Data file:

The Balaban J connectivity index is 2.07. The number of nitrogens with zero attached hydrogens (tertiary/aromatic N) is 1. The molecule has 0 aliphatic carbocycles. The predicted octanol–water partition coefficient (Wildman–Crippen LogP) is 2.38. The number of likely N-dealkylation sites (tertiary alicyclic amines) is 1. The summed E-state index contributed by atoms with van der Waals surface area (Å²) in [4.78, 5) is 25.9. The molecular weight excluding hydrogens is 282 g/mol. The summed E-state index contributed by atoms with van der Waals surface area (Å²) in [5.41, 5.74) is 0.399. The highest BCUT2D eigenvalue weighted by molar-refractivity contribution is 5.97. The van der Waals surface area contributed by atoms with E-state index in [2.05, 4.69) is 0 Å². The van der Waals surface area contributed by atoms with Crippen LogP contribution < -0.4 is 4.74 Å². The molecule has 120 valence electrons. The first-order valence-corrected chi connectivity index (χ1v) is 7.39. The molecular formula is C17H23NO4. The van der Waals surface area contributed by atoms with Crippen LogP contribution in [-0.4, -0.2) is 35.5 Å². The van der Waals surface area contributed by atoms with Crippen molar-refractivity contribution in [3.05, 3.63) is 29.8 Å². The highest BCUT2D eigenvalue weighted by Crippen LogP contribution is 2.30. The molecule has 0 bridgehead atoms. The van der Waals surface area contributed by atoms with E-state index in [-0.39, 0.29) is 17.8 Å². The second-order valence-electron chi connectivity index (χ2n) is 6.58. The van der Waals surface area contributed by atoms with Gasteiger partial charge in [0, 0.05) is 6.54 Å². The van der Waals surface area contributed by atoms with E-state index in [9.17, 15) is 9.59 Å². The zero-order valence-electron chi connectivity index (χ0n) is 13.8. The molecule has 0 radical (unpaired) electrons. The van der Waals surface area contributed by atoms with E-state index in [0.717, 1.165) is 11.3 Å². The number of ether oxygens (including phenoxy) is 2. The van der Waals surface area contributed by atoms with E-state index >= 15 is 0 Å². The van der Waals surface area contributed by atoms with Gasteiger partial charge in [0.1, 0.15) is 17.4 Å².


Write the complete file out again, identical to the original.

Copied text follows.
The Balaban J connectivity index is 2.07. The number of nitrogens with zero attached hydrogens (tertiary/aromatic N) is 1. The molecule has 0 aliphatic carbocycles. The predicted octanol–water partition coefficient (Wildman–Crippen LogP) is 2.38. The number of likely N-dealkylation sites (tertiary alicyclic amines) is 1. The summed E-state index contributed by atoms with van der Waals surface area (Å²) in [4.78, 5) is 25.9. The molecular weight excluding hydrogens is 282 g/mol. The summed E-state index contributed by atoms with van der Waals surface area (Å²) in [5.41, 5.74) is 0.399. The highest BCUT2D eigenvalue weighted by molar-refractivity contribution is 5.97. The van der Waals surface area contributed by atoms with E-state index in [2.05, 4.69) is 0 Å². The van der Waals surface area contributed by atoms with Crippen LogP contribution < -0.4 is 4.74 Å². The molecule has 120 valence electrons. The first-order valence-corrected chi connectivity index (χ1v) is 7.39. The molecular formula is C17H23NO4. The van der Waals surface area contributed by atoms with Crippen LogP contribution in [-0.4, -0.2) is 35.5 Å². The van der Waals surface area contributed by atoms with Crippen molar-refractivity contribution in [3.05, 3.63) is 29.8 Å². The highest BCUT2D eigenvalue weighted by Crippen LogP contribution is 2.30. The molecule has 0 bridgehead atoms. The van der Waals surface area contributed by atoms with E-state index in [-0.39, 0.29) is 17.8 Å². The second-order valence-electron chi connectivity index (χ2n) is 6.58. The van der Waals surface area contributed by atoms with Gasteiger partial charge in [0, 0.05) is 6.54 Å². The van der Waals surface area contributed by atoms with E-state index in [9.17, 15) is 9.59 Å². The zero-order valence-electron chi connectivity index (χ0n) is 13.8. The molecule has 0 radical (unpaired) electrons. The van der Waals surface area contributed by atoms with E-state index in [0.717, 1.165) is 11.3 Å². The number of ether oxygens (including phenoxy) is 2. The van der Waals surface area contributed by atoms with E-state index >= 15 is 0 Å². The van der Waals surface area contributed by atoms with Gasteiger partial charge in [0.1, 0.15) is 17.4 Å².